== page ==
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Sometimes transplant does not work. Your body may not accept the donated cells, or the disease may come back. If the transplant doesn’t work, it’s normal to have feelings of anger and grief. It’s not your fault, and there may be other treatment options available for you. Your doctor will talk to you about other treatment options. Remember that you are not alone.

Here are some reasons why transplant may not work:

Graft failure

The cells you get during your transplant are called a graft. Graft failure happens when the new cells don’t make the new white blood cells, red blood cells, and platelets you need. This is also called “failure to engraft” or “non-engraftment.” This is serious but uncommon.

The most common treatment for graft failure is another transplant. A second transplant may use cells from the same donor or from a different donor. If you had a cord blood transplant, you can’t get more cells from the same cord blood unit. Doctors may be able to use a different cord blood unit or an adult donor instead. Other treatment options may include clinical trials, treatment with white blood cells from your donor (donor lymphocyte infusion), and supportive care. Ask your doctor about your options.


Relapse is when the disease comes back. Usually, the goal of transplant is to cure blood diseases. But, sometimes a disease comes back (relapses) after transplant. Relapse is most common in the first year after transplant and the risk lowers over time. If your disease comes back, you have choices. Ask your doctor about other treatment options. These could include clinical trials, more treatment, and supportive care.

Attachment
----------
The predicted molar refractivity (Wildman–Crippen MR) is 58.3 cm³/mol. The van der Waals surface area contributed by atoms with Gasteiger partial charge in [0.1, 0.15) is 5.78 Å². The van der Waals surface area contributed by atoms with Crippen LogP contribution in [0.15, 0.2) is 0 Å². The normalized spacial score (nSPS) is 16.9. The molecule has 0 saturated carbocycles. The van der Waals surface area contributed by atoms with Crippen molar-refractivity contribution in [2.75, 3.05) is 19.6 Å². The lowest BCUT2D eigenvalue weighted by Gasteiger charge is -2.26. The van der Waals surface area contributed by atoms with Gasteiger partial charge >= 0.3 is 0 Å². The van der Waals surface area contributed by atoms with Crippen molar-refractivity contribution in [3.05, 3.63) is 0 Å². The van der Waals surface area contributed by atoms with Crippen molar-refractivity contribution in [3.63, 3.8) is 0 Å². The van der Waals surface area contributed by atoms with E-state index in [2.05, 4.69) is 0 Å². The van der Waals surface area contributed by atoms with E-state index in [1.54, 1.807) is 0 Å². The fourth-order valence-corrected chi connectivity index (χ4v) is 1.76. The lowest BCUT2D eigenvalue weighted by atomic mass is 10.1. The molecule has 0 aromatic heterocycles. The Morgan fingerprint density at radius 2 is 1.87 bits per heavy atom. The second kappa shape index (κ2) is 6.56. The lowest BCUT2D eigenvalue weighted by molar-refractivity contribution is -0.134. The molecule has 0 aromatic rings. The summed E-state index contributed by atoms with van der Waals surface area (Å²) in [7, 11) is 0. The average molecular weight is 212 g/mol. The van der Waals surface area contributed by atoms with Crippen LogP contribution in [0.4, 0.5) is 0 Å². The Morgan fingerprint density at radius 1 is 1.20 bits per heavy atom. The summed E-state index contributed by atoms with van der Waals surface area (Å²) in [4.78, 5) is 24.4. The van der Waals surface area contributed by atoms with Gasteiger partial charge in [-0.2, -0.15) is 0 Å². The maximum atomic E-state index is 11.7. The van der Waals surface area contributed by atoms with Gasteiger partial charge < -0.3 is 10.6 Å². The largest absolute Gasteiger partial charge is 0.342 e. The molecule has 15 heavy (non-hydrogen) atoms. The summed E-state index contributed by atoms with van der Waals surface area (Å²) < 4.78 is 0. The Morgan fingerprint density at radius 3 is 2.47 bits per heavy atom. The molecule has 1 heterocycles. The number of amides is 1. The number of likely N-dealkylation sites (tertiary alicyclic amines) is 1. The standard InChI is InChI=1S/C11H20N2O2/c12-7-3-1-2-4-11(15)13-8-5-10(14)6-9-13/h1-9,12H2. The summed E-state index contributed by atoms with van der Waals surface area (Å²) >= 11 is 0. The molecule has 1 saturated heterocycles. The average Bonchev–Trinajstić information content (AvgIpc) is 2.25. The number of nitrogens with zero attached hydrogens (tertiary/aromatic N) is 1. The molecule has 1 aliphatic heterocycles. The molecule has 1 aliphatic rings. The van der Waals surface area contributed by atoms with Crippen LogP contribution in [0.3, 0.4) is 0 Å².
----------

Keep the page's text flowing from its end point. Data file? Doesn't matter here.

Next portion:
For more information on relapse, download When Cancer Returns from the National Cancer Institute.

Dealing with grief or loss

If transplant doesn’t work, patients and families may experience feelings of grief or loss. There is no best way to work through grief. It may be helpful to talk with family, friends, a faith community, social worker or professional counselor to cope with grief. If you or your loved ones need help dealing with grief, talk to your transplant team to find out what resources are available to you.

The NMDP® Patient Support Center offers free confidential counseling services. We provide one-on-one support by phone to help you and your loved ones cope with changes in treatment plans. If your loved one died following transplant, a support group may help you cope.

BMT Grief Support Group

Those who have experienced the death of a loved one can join the BMT Grief Support Group to:

  • Connect with caring peers
  • Share experiences
  • Learn more about the grief process and available resources

Here's what you need to know:
- The chats are facilitated by BMT Social Workers and Patient Navigators
- The group is offered as an 8-session series and will meet for 75 minutes every other week
- Each session, we will explore a different topic related to grief and bereavement
- Participants are encouraged to join all eight sessions

If you would like more information or to register for an upcoming BMT Grief Support Group series, please call 1 (888) 999-6743 or email


CALL: 1 (888) 999-6743 or (763) 406-3410
Monday through Friday, 8:00 a.m. – 5:00 p.m. Central Time
All of our programs and resources are free.

Llame al: 1 (888) 999-6743 or (763) 406-3410
De lunes a viernes, de 8:00 AM – 5:00 PM (Horario central)

For some people, a clinical trial may be a treatment option if transplant doesn’t work. Learn more about clinical trials.